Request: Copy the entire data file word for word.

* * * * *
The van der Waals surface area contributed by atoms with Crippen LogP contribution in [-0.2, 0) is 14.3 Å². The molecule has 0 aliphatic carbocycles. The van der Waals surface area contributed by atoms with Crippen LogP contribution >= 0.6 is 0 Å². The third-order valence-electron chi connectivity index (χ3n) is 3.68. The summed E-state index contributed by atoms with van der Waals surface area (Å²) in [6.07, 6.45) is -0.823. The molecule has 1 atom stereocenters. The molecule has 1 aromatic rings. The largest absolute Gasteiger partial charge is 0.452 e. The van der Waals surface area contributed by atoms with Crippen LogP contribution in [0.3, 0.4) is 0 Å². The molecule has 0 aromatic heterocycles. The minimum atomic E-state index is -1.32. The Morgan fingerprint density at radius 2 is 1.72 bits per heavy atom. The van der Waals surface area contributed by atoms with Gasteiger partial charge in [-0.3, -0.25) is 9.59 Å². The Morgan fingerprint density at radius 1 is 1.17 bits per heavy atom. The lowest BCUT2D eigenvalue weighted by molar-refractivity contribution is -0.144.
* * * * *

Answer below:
The van der Waals surface area contributed by atoms with Crippen LogP contribution in [-0.2, 0) is 14.3 Å². The molecule has 0 aliphatic carbocycles. The van der Waals surface area contributed by atoms with Crippen LogP contribution >= 0.6 is 0 Å². The third-order valence-electron chi connectivity index (χ3n) is 3.68. The summed E-state index contributed by atoms with van der Waals surface area (Å²) in [6.07, 6.45) is -0.823. The molecule has 1 atom stereocenters. The molecule has 1 aromatic rings. The largest absolute Gasteiger partial charge is 0.452 e. The van der Waals surface area contributed by atoms with Crippen LogP contribution in [0.3, 0.4) is 0 Å². The molecule has 0 aromatic heterocycles. The minimum atomic E-state index is -1.32. The Morgan fingerprint density at radius 2 is 1.72 bits per heavy atom. The van der Waals surface area contributed by atoms with Gasteiger partial charge in [-0.3, -0.25) is 9.59 Å². The Morgan fingerprint density at radius 1 is 1.17 bits per heavy atom. The lowest BCUT2D eigenvalue weighted by molar-refractivity contribution is -0.144.